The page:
Wild - Movie Review by Michael Clawson

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Starring Reese Witherspoon, Laura Dern, Gaby Hoffman, Michael Huisman and Thomas Sadoski

Directed by Jean-Marc Vallée

From Fox Searchlight

Rated R

115 minutes

by Michael Clawson of Terminal Volume


When I was about 13 years old I went on a weekend backpacking trip with the Boy Scouts. We were given a checklist of things to pack before we went. The list included a tent, a sleeping bag, what seemed like a Sears rack full of clean socks, and then about 50 other items ranging from canteen and compass to pocket knife and mess kit. Fill your clothes dryer with the contents of your silverware drawer, that’s what we sounded like rambling through the forest.


By the first mile, we learned why it was wise to shift your pack’s weight from the shoulder straps to the hip belt. By the third mile, we learned why we were supposed to bring so many socks. And later, on somewhere between the eighth and 13th mile, we learned that none of us much cared for backpacking. Or Boy Scouts. Or the outdoors.


It is with this vivid memory rocketing out of my past that I watched Wild in painful agony. It begins with a woman pausing during a grueling hike to inspect her feet. As she pulls at bloody blisters and chipping nails on her toes, one of her hiking boots tumbles down the mountain in ballet-like pirouette of horror. My feet screamed at this sight, as will yours.


Wild, directed by Jean-Marc Vallée from a hit nonfiction book by Cheryl Strayed, stars Reese Witherspoon as Strayed, a grieving, depressed daughter who has never quite overcome the death of her beloved mother. After a string of awful episodes, and bouts with heroin, Cheryl puts down all the skin she has on one game — hiking the Pacific Crest Trail, a 2,600-mile beast of a trail that begins in Southern California and extends upward through Oregon and Washington.


The film, which is beautifully and meticulously photographed, plays like a road movie with Strayed — an ominous last name for a hiker — donning her overloaded pack and hitting the trail in California’s dusty deserts. She meets some curious people, steps around a few rattlers, eats her food raw because she packed the wrong cooking fuel, and begins to question her sanity for undertaking a challenge so terrifyingly massive.


But Wild is more than just a road trip as Witherspoon’s haunting whispers and internal monologue slowly unravel who and what Strayed is as she embarks on her existential adventure of self-discovery. Cheryl Strayed is bright, passionate, fiercely honest and also wounded and hurt. She is not the kind of person who should be off by herself for months at a time. Yet the trail calls to her, and begs her to push forward.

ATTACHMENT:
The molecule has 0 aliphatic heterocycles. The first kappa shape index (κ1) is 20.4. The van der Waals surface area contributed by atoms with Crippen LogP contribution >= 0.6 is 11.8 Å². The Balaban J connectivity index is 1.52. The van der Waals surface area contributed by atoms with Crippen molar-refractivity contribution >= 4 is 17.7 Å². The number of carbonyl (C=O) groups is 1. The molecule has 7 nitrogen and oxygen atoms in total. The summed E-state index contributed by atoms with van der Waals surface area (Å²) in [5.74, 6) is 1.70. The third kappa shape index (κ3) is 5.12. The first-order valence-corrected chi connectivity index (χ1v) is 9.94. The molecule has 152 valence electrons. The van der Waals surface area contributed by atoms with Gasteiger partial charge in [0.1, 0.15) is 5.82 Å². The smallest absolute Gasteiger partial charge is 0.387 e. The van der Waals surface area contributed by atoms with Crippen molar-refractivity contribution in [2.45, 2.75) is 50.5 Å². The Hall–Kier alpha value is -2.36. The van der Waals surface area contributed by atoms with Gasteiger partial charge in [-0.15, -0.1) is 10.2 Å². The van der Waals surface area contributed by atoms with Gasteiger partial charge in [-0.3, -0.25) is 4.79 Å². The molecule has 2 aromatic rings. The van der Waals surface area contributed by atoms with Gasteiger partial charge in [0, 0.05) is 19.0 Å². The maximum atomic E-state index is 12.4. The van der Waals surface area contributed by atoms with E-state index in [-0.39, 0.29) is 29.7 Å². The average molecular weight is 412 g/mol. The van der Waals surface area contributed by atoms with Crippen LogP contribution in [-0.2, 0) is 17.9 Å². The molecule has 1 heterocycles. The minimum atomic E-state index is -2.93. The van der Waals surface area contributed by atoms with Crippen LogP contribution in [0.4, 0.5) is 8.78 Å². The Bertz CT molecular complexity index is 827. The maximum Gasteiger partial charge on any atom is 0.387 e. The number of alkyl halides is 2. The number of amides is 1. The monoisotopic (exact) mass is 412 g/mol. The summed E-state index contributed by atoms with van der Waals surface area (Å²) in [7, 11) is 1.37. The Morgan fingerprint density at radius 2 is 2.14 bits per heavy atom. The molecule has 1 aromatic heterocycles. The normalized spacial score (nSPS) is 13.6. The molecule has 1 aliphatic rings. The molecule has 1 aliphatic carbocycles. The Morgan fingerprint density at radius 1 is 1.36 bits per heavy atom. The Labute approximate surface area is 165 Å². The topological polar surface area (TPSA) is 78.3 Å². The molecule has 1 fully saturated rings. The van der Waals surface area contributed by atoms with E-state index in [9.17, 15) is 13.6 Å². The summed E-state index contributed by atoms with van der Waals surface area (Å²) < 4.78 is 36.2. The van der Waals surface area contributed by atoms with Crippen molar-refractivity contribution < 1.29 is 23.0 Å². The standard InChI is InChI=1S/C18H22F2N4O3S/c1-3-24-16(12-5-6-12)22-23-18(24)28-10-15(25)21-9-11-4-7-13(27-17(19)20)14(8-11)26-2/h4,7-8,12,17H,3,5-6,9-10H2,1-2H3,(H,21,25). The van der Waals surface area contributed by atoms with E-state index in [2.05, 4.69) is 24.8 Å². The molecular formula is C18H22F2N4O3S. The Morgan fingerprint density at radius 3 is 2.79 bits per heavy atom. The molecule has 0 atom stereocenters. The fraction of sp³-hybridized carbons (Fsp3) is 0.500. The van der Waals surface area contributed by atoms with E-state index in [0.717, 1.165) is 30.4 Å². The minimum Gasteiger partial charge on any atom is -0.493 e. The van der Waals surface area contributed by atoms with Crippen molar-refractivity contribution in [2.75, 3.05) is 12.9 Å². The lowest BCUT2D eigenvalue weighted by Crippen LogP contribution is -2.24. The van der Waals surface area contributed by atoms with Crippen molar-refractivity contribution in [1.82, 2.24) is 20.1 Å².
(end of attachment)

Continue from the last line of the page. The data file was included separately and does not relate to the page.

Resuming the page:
Vallée, so instrumental in crafting false hope and unfavorable odds in Dallas Buyer’s Club, follows up that mesmerizing character study with another, this one more personal and reflective. His star, Witherspoon, is electrifying as she bares her soul (and body) to the PCT and its other lost children. Some of the ideas behind Wild are kind of new-agey and self-helpish. In a certain light you might be inclined to cite Eat Pray Love. I never got that vibe from Wild, though. It feels more authentic and pure, mostly because the trail is self-inflicted torture, not some vapid food vacation.


The movie slowly unspools flashbacks of the mother (Laura Dern), an ex-husband, Cheryl’s brother and it handles the issues responsibly, but also with a hefty dose of practicality. It could have beat us over the head about Cheryl’s choices, but Cheryl doesn’t let it become that as she reasons her way through her problems. In one passage she questions her drug use: “If heroin brought me here, and here is so beautiful, then maybe the heroin wasn’t so bad,” she says gazes out over golden fields and towering snow-dusted peaks. If the trail provides anything to her, it’s perspective.


Amid all the reflection and soul searching, Wild is still, at its core, a hiking movie. The locations are gorgeous and varied, from deserts to mountain meadows to snowy valleys. And the details are fascinating, like how hikers mail themselves their own supplies to be picked up at various checkpoints along the way. Or how packs are trimmed of extra weight, even down to the ounce. Or how water from muddy hoofprints is purified. And if you’re wondering how safe a female hiker is alone out in the wild, the movie has an answer for that, too.


If you’re like me, you’ll wish you had the time, motivation, stamina and fortitude to do what Cheryl Strayed does. There’s no doubt it would be a life-changing hike. As for me, I’ll always have the Boy Scouts, and now Wild.